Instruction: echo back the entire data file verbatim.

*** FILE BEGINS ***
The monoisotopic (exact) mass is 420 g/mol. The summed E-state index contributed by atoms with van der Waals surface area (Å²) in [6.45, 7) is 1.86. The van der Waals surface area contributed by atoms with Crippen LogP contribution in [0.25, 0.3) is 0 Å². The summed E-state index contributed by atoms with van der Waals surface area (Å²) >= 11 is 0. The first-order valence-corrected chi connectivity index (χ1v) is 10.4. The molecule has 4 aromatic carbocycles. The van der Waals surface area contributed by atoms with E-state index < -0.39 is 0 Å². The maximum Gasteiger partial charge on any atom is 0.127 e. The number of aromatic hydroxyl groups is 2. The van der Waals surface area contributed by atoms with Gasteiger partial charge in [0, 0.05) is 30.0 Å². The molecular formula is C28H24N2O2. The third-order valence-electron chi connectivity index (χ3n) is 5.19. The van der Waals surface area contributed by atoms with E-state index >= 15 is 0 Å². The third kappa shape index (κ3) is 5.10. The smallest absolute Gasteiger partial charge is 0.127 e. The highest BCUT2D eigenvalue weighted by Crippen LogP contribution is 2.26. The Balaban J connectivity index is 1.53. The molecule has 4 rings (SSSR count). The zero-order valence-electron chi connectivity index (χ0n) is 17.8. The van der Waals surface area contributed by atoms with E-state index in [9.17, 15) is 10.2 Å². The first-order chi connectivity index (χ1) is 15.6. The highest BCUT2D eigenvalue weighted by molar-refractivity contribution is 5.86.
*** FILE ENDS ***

The monoisotopic (exact) mass is 420 g/mol. The summed E-state index contributed by atoms with van der Waals surface area (Å²) in [6.45, 7) is 1.86. The van der Waals surface area contributed by atoms with Crippen LogP contribution in [0.25, 0.3) is 0 Å². The summed E-state index contributed by atoms with van der Waals surface area (Å²) >= 11 is 0. The first-order valence-corrected chi connectivity index (χ1v) is 10.4. The molecule has 4 aromatic carbocycles. The van der Waals surface area contributed by atoms with E-state index < -0.39 is 0 Å². The maximum Gasteiger partial charge on any atom is 0.127 e. The number of aromatic hydroxyl groups is 2. The van der Waals surface area contributed by atoms with Gasteiger partial charge in [0, 0.05) is 30.0 Å². The molecular formula is C28H24N2O2. The third-order valence-electron chi connectivity index (χ3n) is 5.19. The van der Waals surface area contributed by atoms with E-state index >= 15 is 0 Å². The third kappa shape index (κ3) is 5.10. The smallest absolute Gasteiger partial charge is 0.127 e. The highest BCUT2D eigenvalue weighted by Crippen LogP contribution is 2.26. The Balaban J connectivity index is 1.53. The molecule has 4 rings (SSSR count). The zero-order valence-electron chi connectivity index (χ0n) is 17.8. The van der Waals surface area contributed by atoms with E-state index in [9.17, 15) is 10.2 Å². The first-order chi connectivity index (χ1) is 15.6. The highest BCUT2D eigenvalue weighted by molar-refractivity contribution is 5.86.